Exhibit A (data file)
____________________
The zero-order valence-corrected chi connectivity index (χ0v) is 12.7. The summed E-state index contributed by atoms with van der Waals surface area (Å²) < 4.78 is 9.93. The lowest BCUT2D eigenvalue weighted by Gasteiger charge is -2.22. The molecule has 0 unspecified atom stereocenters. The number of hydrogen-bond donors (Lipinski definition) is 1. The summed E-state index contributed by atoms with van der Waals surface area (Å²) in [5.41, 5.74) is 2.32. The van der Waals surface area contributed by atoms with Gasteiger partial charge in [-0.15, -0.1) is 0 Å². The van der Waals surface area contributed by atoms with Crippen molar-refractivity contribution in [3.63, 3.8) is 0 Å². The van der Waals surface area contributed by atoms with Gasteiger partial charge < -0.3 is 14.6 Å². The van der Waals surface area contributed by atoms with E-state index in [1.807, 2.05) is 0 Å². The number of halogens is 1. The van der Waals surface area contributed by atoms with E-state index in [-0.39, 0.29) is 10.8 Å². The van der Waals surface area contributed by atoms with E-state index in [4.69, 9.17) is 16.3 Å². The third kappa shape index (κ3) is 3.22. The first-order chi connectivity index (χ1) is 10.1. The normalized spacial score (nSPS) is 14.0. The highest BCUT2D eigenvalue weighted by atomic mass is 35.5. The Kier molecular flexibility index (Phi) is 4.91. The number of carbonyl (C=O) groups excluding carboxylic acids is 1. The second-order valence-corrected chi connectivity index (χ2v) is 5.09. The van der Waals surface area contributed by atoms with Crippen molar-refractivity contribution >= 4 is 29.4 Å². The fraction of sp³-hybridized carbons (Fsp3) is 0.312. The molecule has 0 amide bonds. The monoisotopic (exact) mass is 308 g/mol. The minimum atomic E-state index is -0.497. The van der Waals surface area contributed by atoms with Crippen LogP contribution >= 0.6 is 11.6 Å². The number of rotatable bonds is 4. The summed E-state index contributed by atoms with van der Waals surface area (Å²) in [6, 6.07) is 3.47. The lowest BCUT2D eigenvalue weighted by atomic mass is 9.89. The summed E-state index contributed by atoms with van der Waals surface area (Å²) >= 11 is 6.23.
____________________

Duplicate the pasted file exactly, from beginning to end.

The zero-order valence-corrected chi connectivity index (χ0v) is 12.7. The summed E-state index contributed by atoms with van der Waals surface area (Å²) < 4.78 is 9.93. The lowest BCUT2D eigenvalue weighted by Gasteiger charge is -2.22. The molecule has 0 unspecified atom stereocenters. The number of hydrogen-bond donors (Lipinski definition) is 1. The summed E-state index contributed by atoms with van der Waals surface area (Å²) in [5.41, 5.74) is 2.32. The van der Waals surface area contributed by atoms with Gasteiger partial charge in [-0.15, -0.1) is 0 Å². The van der Waals surface area contributed by atoms with Crippen molar-refractivity contribution in [3.63, 3.8) is 0 Å². The van der Waals surface area contributed by atoms with Gasteiger partial charge < -0.3 is 14.6 Å². The van der Waals surface area contributed by atoms with E-state index in [1.807, 2.05) is 0 Å². The number of halogens is 1. The van der Waals surface area contributed by atoms with E-state index in [-0.39, 0.29) is 10.8 Å². The van der Waals surface area contributed by atoms with E-state index in [4.69, 9.17) is 16.3 Å². The third kappa shape index (κ3) is 3.22. The first-order chi connectivity index (χ1) is 10.1. The normalized spacial score (nSPS) is 14.0. The highest BCUT2D eigenvalue weighted by atomic mass is 35.5. The Kier molecular flexibility index (Phi) is 4.91. The number of carbonyl (C=O) groups excluding carboxylic acids is 1. The second-order valence-corrected chi connectivity index (χ2v) is 5.09. The van der Waals surface area contributed by atoms with Crippen molar-refractivity contribution >= 4 is 29.4 Å². The fraction of sp³-hybridized carbons (Fsp3) is 0.312. The molecule has 0 amide bonds. The monoisotopic (exact) mass is 308 g/mol. The minimum atomic E-state index is -0.497. The van der Waals surface area contributed by atoms with Crippen LogP contribution >= 0.6 is 11.6 Å². The number of rotatable bonds is 4. The summed E-state index contributed by atoms with van der Waals surface area (Å²) in [6, 6.07) is 3.47. The lowest BCUT2D eigenvalue weighted by atomic mass is 9.89. The summed E-state index contributed by atoms with van der Waals surface area (Å²) >= 11 is 6.23.